I wasn’t sure what to expect when Diane told me the title of her guest-post! I’m glad I had no idea because I don’t think I could have imagined such a heartwarming, sympathy-invoking, giggle-starting post! This one hits all the buttons. A real issue described in a fantastically candid way. What better for a blog called Curly & Candid?!
Please take a minute to leave Diane a comment, I know she would appreciate it,
Sometimes we all need an impartial, emotionally distant sounding board for nothing more than offloading – which is why I’m grateful for Nicki to allow me to chew the fat with you good folks.
I’m a Mrs. Average – a working mum with two kids, husband, non-descript freelancing career, grey roots and too many pounds on my derriere. You wouldn’t glance twice at me in the street.
However, my youngest daughter has destroyed this anonymity. Whenever she’s with me, in public, she draws all eyes our way.
She has chronic exhibitionism and obsessive tendencies. If she hasn’t commanded everyone’s attention wherever we choose to go, she sees it as a failure. Knickers? Not for her, not in public. She goes out with them on but doesn’t always return with them in situ. We don’t eat out much – the sight of my daughter’s front bottom or the contents of her nose don’t tend to sit well with a three course meal.
I would never want to revisit the potty-training stage again, that’s for sure. Her obsession at that point was, not surprisingly, poo. She didn’t just want to feel its texture like other curious children – oh no – she wanted to either eat it or spread it all over herself like moisturiser – and always when someone came to the door. You could guarantee once the doorbell went, it was ‘clothes off, poo on’.
The medical world wasn’t very sympathetic. When I told them about her behaviour, they’d claim, “She’s normal and healthy – all kids do things like that”. All kids eat dog poo, too?
At the moment she’s turned stalker. There’s a shy boy in her class who she’s taken a shine to; (I think he’s that timid he doesn’t know how to deal with her). She follows him constantly and bombards him with phone calls whenever I’m out of the room. When I apologised to his mother and explained her personality she laughed. “Oh, she’s fine – it’s cute!” she said. Now she’s understood…it stops being cute after a few weeks. Their phone gets left off the hook.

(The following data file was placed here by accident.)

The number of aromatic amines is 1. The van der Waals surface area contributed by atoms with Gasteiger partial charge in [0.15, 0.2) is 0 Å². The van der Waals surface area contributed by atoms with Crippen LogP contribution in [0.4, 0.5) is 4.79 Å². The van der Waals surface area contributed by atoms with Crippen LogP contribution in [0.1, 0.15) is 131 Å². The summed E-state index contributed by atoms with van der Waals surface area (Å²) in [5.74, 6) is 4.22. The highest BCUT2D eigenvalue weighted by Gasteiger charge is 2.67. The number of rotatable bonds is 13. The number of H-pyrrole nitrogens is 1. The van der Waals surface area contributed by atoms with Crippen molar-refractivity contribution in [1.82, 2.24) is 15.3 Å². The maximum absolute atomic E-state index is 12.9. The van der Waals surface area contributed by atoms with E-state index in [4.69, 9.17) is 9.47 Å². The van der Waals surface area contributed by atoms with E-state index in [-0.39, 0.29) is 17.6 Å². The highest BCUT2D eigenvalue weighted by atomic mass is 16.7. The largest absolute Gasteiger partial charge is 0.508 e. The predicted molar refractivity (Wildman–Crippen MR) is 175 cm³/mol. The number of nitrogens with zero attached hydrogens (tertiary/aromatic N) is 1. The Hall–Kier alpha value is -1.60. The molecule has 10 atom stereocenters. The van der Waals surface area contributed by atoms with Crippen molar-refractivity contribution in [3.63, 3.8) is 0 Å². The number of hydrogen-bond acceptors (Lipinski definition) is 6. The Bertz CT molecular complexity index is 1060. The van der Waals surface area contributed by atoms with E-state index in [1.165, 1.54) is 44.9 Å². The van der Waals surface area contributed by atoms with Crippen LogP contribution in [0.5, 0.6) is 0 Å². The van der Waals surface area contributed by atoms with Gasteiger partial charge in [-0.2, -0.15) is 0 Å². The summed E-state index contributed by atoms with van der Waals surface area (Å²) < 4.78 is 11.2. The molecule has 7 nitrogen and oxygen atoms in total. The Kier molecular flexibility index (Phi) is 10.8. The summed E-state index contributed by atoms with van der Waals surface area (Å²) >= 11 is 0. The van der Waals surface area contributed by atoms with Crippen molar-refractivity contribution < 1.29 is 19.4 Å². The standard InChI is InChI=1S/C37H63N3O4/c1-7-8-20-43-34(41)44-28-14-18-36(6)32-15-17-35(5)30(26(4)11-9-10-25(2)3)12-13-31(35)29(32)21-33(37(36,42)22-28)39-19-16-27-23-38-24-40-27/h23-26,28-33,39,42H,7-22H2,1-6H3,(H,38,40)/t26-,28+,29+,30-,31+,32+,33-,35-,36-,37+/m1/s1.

I’ve tried reprimanding her but she doesn’t seem to ‘hear’ me. She doesn’t care about anything so punishing her goes unnoticed. Naughty step – she’d sit there all night but not learn anything. Taking toys from her doesn’t even register. Shouting at her gives me a headache but my words fall on deaf ears.
She’s seven now and I’m used to her little ways. I try and rein her in as much as I possible can though her teachers just tell me she’s disruptive. (Tell me something I don’t know). All I can say is, I’m glad she’s my second child because I definitely wouldn’t have had more, had she been the first!
Because nothing shocks me now, I try and enjoy her unique personality. The benefits are that she knows no fear, and she could chew the fat with anyone, of any age. She’s fantastic at drama and friends come easy to her as they think she’s brave, funny and affectionate – which she is.
And I love her to bits.
There, now I’ve sounded off. I’m sorry if I’ve left an image with you of when she was three, naked, and covered in poo.
One definite benefit – it certainly got rid of any door-to-door salesmen!